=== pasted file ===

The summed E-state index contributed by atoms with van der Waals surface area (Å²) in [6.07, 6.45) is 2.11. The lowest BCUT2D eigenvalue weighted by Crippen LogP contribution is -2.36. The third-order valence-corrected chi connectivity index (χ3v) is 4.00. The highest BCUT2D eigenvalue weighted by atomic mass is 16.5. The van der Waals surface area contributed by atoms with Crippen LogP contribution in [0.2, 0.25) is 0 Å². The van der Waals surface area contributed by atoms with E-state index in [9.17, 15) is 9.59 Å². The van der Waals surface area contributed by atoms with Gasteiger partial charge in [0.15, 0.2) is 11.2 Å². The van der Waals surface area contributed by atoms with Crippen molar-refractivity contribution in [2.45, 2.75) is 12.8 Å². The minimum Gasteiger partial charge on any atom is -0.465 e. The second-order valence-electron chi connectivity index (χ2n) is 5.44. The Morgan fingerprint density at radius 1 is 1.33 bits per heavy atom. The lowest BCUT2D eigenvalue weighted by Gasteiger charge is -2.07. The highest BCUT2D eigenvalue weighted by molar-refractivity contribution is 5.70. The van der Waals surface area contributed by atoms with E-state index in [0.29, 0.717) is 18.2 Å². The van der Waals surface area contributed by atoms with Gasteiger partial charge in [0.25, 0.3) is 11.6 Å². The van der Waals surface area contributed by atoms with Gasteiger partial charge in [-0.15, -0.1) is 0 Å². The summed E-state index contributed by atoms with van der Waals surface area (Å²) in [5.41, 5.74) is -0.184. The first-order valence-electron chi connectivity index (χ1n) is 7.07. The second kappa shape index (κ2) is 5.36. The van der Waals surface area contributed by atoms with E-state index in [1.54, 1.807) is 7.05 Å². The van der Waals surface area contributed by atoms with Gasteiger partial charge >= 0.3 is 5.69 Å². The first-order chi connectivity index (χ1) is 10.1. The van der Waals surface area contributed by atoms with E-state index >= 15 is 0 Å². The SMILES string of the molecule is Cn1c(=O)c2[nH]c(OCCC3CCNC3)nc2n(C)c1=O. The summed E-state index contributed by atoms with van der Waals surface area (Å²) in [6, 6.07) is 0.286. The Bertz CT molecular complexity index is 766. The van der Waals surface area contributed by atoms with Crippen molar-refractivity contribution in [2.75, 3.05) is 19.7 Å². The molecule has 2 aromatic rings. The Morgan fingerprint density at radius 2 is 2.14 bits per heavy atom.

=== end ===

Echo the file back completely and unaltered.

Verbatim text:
The summed E-state index contributed by atoms with van der Waals surface area (Å²) in [6.07, 6.45) is 2.11. The lowest BCUT2D eigenvalue weighted by Crippen LogP contribution is -2.36. The third-order valence-corrected chi connectivity index (χ3v) is 4.00. The highest BCUT2D eigenvalue weighted by atomic mass is 16.5. The van der Waals surface area contributed by atoms with Crippen LogP contribution in [0.2, 0.25) is 0 Å². The van der Waals surface area contributed by atoms with E-state index in [9.17, 15) is 9.59 Å². The van der Waals surface area contributed by atoms with Gasteiger partial charge in [0.15, 0.2) is 11.2 Å². The van der Waals surface area contributed by atoms with Crippen molar-refractivity contribution in [2.45, 2.75) is 12.8 Å². The minimum Gasteiger partial charge on any atom is -0.465 e. The second-order valence-electron chi connectivity index (χ2n) is 5.44. The Morgan fingerprint density at radius 1 is 1.33 bits per heavy atom. The lowest BCUT2D eigenvalue weighted by Gasteiger charge is -2.07. The highest BCUT2D eigenvalue weighted by molar-refractivity contribution is 5.70. The van der Waals surface area contributed by atoms with E-state index in [0.29, 0.717) is 18.2 Å². The van der Waals surface area contributed by atoms with Gasteiger partial charge in [0.25, 0.3) is 11.6 Å². The van der Waals surface area contributed by atoms with Gasteiger partial charge in [-0.15, -0.1) is 0 Å². The summed E-state index contributed by atoms with van der Waals surface area (Å²) in [5.41, 5.74) is -0.184. The first-order valence-electron chi connectivity index (χ1n) is 7.07. The second kappa shape index (κ2) is 5.36. The van der Waals surface area contributed by atoms with E-state index in [1.54, 1.807) is 7.05 Å². The van der Waals surface area contributed by atoms with Gasteiger partial charge >= 0.3 is 5.69 Å². The first-order chi connectivity index (χ1) is 10.1. The van der Waals surface area contributed by atoms with E-state index >= 15 is 0 Å². The SMILES string of the molecule is Cn1c(=O)c2[nH]c(OCCC3CCNC3)nc2n(C)c1=O. The summed E-state index contributed by atoms with van der Waals surface area (Å²) in [6, 6.07) is 0.286. The Bertz CT molecular complexity index is 766. The van der Waals surface area contributed by atoms with Crippen molar-refractivity contribution in [2.75, 3.05) is 19.7 Å². The molecule has 2 aromatic rings. The Morgan fingerprint density at radius 2 is 2.14 bits per heavy atom.